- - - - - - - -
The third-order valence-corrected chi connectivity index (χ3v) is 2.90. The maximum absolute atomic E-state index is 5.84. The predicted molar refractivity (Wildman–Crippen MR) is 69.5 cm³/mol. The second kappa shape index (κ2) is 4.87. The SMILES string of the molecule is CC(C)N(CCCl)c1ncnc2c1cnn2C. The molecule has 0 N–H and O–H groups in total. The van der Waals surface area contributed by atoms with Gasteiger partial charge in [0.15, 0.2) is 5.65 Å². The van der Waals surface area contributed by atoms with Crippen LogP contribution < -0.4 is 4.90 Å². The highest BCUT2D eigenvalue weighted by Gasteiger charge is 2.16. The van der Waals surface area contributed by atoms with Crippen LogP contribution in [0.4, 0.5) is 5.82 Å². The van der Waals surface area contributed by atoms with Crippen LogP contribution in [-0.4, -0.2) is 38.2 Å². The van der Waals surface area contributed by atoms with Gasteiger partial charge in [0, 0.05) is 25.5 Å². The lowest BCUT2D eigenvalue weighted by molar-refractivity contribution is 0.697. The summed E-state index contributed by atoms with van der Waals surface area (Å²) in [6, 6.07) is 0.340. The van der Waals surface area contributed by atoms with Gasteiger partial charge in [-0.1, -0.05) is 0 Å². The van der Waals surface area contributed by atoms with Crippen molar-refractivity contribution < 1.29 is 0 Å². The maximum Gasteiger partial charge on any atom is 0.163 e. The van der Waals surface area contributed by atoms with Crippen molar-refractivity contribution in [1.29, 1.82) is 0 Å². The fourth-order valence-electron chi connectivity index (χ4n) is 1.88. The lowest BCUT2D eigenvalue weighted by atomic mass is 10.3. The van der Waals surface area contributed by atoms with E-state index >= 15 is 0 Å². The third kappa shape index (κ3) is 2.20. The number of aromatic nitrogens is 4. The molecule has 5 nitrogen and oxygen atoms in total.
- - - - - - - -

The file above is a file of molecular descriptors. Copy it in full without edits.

The third-order valence-corrected chi connectivity index (χ3v) is 2.90. The maximum absolute atomic E-state index is 5.84. The predicted molar refractivity (Wildman–Crippen MR) is 69.5 cm³/mol. The second kappa shape index (κ2) is 4.87. The SMILES string of the molecule is CC(C)N(CCCl)c1ncnc2c1cnn2C. The molecule has 0 N–H and O–H groups in total. The van der Waals surface area contributed by atoms with Gasteiger partial charge in [0.15, 0.2) is 5.65 Å². The van der Waals surface area contributed by atoms with Crippen LogP contribution < -0.4 is 4.90 Å². The highest BCUT2D eigenvalue weighted by Gasteiger charge is 2.16. The van der Waals surface area contributed by atoms with Crippen LogP contribution in [0.4, 0.5) is 5.82 Å². The van der Waals surface area contributed by atoms with Crippen LogP contribution in [-0.4, -0.2) is 38.2 Å². The van der Waals surface area contributed by atoms with Gasteiger partial charge in [0, 0.05) is 25.5 Å². The lowest BCUT2D eigenvalue weighted by molar-refractivity contribution is 0.697. The summed E-state index contributed by atoms with van der Waals surface area (Å²) in [6, 6.07) is 0.340. The van der Waals surface area contributed by atoms with Gasteiger partial charge in [-0.1, -0.05) is 0 Å². The van der Waals surface area contributed by atoms with Crippen molar-refractivity contribution < 1.29 is 0 Å². The maximum Gasteiger partial charge on any atom is 0.163 e. The van der Waals surface area contributed by atoms with Crippen molar-refractivity contribution in [1.29, 1.82) is 0 Å². The fourth-order valence-electron chi connectivity index (χ4n) is 1.88. The lowest BCUT2D eigenvalue weighted by atomic mass is 10.3. The van der Waals surface area contributed by atoms with E-state index >= 15 is 0 Å². The third kappa shape index (κ3) is 2.20. The number of aromatic nitrogens is 4. The molecule has 5 nitrogen and oxygen atoms in total.